02/25/14 8:00am
02/25/2014 8:00 AM
wading river hops for microbreweries

John Condzella of of Condzella Farms in Wading River is one of a few young farmers that recently entered into the agriculture industry. (File photo by Barbaraellen Koch)

The U.S. Department of Agriculture released its most recent report outlining the health of agricultural markets nationwide based on data from 2012. And while the number of overall farm operators are on the decline in New York State, the younger crop of farmers seems to be growing fast, numbers show.

The annual report, known as the USDA Census of Agriculture, presents national data collected from growers. The 100-page preliminary report was released online Thursday, with a full report expected to be released in late spring. Information is split up by state, and compares data between a five year period — in this case comparing 2012 and 2007.

According to the report, farmers under the age of 35 in New York State grew 14.4 percent over the five-year period, far above the modest national increase of 1.1 percent. In 2012, nearly 2,150 farmers under age 35 were running farms, including 185 under the age of 25. That compares to 159 farmers age 24 and below in 2007, and another 1,720 aged 25 to 34.

On the whole, the number of farm operators nationwide fell 4.3 percent, while New York State saw a decline of 2.2 percent.

Joe Gergela, executive director of the Long Island Farm Bureau, said the sparked interest amongst young farmers is evident locally, however the high costs associated with farming on Long Island still stands in their way.

“Land is expensive, and access of land has been identified as one of the biggest challenges for young people wanting to start-up on Long Island,” he said, adding that the spike farms being operated by latino populations, another growing cohort statewide, has not been seen here — yet.

Statewide, the number of farms being operated by Spanish, Hispanic or Latino origins increased by 27 percent, from 220 farms in 2007 to 281 in 2012.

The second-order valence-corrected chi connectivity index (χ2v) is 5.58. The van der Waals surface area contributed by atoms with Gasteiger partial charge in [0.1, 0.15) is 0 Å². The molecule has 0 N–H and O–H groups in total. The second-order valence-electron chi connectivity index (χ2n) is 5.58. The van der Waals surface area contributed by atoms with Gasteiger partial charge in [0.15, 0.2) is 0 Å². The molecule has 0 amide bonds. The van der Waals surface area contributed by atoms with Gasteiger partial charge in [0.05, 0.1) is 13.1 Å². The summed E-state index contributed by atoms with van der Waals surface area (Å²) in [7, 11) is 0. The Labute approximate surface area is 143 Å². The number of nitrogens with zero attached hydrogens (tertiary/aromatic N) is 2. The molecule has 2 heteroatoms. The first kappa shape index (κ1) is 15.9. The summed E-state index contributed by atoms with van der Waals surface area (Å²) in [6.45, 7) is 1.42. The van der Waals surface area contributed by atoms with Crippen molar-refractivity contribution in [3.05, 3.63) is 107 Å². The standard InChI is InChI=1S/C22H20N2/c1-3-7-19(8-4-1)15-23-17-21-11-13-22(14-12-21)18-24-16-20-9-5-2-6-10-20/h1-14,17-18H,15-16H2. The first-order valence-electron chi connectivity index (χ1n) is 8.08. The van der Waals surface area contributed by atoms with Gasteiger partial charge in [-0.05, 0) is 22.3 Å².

“Nationally, it’s probably true because there is a big latino population. Over time I think we’ll probably realize some of them in our community as well,” he said.

According to the report, land being used for farm operations in New York has increased from 7,174,743 acres in 2007 to 7,183,579 in 2012 — a .12 percent increase. Across the nation, a drop of 0.8 percent in farmland was reported.

That farmland growth in New York State correlated to a $1 billion increase in market value for agricultural products sold — an 18 percent increase in the five-year period.

Mr. Gergela said the increase in farmland has been seen locally, as a number of small farm operations have popped up since 2011.

“There’s been a movement since [2011] that has really heightened interest in not only the production side, but in nutrition general,” he said. “I think part of it is particularly families that have children are really interested in nutrition and the wholeness of their kids food. I think there is heightened awareness about food in general.”

He added that an increase in the products’ market value may not necessarily be a positive thing, as it is likely associated with overall spikes in the the costs of food nationally — which can make it more difficult to feed one’s family.